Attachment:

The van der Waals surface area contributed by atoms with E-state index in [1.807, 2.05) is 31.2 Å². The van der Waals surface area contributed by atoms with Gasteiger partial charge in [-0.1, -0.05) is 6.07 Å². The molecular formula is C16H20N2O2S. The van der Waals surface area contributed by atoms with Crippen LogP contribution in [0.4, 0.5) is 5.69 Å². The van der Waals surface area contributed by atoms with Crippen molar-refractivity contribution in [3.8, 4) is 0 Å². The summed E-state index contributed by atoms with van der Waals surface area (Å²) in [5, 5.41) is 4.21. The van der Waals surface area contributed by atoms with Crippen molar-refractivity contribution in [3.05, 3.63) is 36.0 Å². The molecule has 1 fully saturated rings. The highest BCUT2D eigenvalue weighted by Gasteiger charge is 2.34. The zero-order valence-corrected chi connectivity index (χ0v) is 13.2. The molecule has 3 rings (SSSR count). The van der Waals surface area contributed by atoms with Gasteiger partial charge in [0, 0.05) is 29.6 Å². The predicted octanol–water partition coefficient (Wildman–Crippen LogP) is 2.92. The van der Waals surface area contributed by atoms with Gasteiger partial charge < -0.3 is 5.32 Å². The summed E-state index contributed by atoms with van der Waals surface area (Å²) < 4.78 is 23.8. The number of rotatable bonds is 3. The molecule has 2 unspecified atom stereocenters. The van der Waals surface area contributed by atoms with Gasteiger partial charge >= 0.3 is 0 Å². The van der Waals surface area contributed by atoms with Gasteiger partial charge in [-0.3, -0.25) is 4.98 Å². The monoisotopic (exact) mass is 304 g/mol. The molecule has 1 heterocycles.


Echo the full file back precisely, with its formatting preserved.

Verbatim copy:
The van der Waals surface area contributed by atoms with E-state index in [1.807, 2.05) is 31.2 Å². The van der Waals surface area contributed by atoms with Gasteiger partial charge in [-0.1, -0.05) is 6.07 Å². The molecular formula is C16H20N2O2S. The van der Waals surface area contributed by atoms with Crippen LogP contribution in [0.4, 0.5) is 5.69 Å². The van der Waals surface area contributed by atoms with Crippen molar-refractivity contribution in [3.8, 4) is 0 Å². The summed E-state index contributed by atoms with van der Waals surface area (Å²) in [5, 5.41) is 4.21. The van der Waals surface area contributed by atoms with Crippen molar-refractivity contribution in [3.05, 3.63) is 36.0 Å². The molecule has 1 fully saturated rings. The highest BCUT2D eigenvalue weighted by Gasteiger charge is 2.34. The zero-order valence-corrected chi connectivity index (χ0v) is 13.2. The molecule has 3 rings (SSSR count). The van der Waals surface area contributed by atoms with Gasteiger partial charge in [0, 0.05) is 29.6 Å². The predicted octanol–water partition coefficient (Wildman–Crippen LogP) is 2.92. The van der Waals surface area contributed by atoms with Gasteiger partial charge < -0.3 is 5.32 Å². The summed E-state index contributed by atoms with van der Waals surface area (Å²) < 4.78 is 23.8. The number of rotatable bonds is 3. The molecule has 2 unspecified atom stereocenters. The van der Waals surface area contributed by atoms with Gasteiger partial charge >= 0.3 is 0 Å². The van der Waals surface area contributed by atoms with Gasteiger partial charge in [-0.3, -0.25) is 4.98 Å². The monoisotopic (exact) mass is 304 g/mol. The molecule has 1 heterocycles.